Right on. well, in regards to your name ‘Shady Elders’ is there anything in particular you’re trying to evoke?

Miles: What do you think it is? *laughs 

Fox: There of course is an actual story behind the band name. However, it’s one I don’t really like sharing. Shady Elders can be interpreted in so many ways and I kind of like that about it, that people get to choose what it means to them. It could mean older people who are corrupt as fuck, or it could be trees. It could be whatever and that’s kind of what I like about it.

Miles: The thing I like about it is, it could be both of those things, but either way it evokes a kind of dark mysterious vibe, and like Fox was saying there is a story and we leave it up to people to decide, but generally that vibe comes across.


Interesting. Well I know this is personal so don’t feel obliged, but are there any particular experiences or world views that helped shape that shadier side to your sound?

Fox: Hmm, You know I think of music as very therapeutic. In terms of writing and lyrics, if I’m writing and I’m going through something really dark or deep, I can totally express it through music. And not that I’m this dark depressed person all the time, but in those darker more emotionally deep times in your life, you end up creating your best art. So I would say that my life experiences are directly connected to the music I create. Of course we have a pretty democratic way of writing, so they have their input, but I think in general what ends up coming out is a little bit darker but that’s just probably a lot of me being a darker person. *laughs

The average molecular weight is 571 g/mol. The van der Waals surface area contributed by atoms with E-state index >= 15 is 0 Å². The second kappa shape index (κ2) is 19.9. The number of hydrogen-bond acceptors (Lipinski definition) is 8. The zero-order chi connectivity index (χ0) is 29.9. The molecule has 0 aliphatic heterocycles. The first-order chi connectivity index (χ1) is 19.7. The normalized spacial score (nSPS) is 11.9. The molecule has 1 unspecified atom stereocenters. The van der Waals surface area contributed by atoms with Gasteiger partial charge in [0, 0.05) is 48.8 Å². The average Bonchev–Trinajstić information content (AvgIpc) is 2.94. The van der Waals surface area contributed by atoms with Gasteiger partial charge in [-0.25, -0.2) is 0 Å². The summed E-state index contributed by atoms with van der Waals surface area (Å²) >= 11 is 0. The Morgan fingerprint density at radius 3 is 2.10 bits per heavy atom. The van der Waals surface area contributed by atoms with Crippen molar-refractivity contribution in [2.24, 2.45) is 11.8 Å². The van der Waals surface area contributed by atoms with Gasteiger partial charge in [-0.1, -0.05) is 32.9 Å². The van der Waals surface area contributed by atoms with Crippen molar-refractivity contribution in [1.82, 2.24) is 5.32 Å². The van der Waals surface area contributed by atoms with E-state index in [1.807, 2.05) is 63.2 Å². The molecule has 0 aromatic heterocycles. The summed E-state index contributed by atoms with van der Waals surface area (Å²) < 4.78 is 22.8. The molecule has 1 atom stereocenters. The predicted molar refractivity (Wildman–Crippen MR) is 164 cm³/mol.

So what’s the ideal setting in you’re opinion to listen to Shady Elders?

Miles: One thing I think is cool for any music is the setting that your listening in can kind of change the feeling that the music itself evokes, so…

Fox: I was gonna say on a rooftop in New York City when you’re wasted.

Nice. I might do that tonight… So you guys just ended your tour in June. How’d that go? Highlights?

Miles: It went well. Seattle and San Francisco were definitely super fun. I’ d say they were our two favorite cities to play in. So, no surprise there.


Cool. East coast coming soon?

Fox: Oh yeah, were hoping to. We’re recording a full length album for next year so I’m hoping once that’s all wrapped up and getting released I’d like to do an east coast, west coast, all across the country. We want to get out soon and as often as we can.

So you said you’re currently recording a single. What’s your writing and recording process like?

Miles: I mean we generally record and mix by ourselves, with little help. It’s pretty contained, but it’s not necessarily something were going to continue in the future.

Fox: When somebody has an idea we try it. When they work, they work and when they don’t they don’t. We’re all pretty smart in terms of when we hear something and want to try something we know pretty quickly if it works. So there never comes a time when we’re arguing over something. It’s very much like ‘let’s try this, if it doesn’t work then whatever, let’s move on.’

Cool. So what’s in the future for Shady Elders?

Fox: Well we’re gonna be releasing a single hopefully in the next couple weeks and we’re gonna be writing and wrapping everything up for this full length album coming out next year, so really what we’re doing now is just writing and recording.

Miles: Yeah, we’re over EP’s.

Definitely. So last question – If Shady Elders could transport to any time and place in history, when and where would that be?

Fox: Oh man, okay I’m just gonna say, because of our sound, I think the best place and time would be the prolific CBGB’s era late seventies – early eighties.

Miles: I mean technology wise, If we could go way back and still sound the same, we could just completely blow people’s minds from 120 years ago, that would be fun. It would be an adventure.

Totally, an Excellent Adventure. *laughs Well thanks again for your time guys, the beasts appreciate it! 

Make sure to check out Shady Elders before the Summer ends, and keep your eyes out for their new single coming soon! It’s the perfect transition in to a cool and spooky Fall.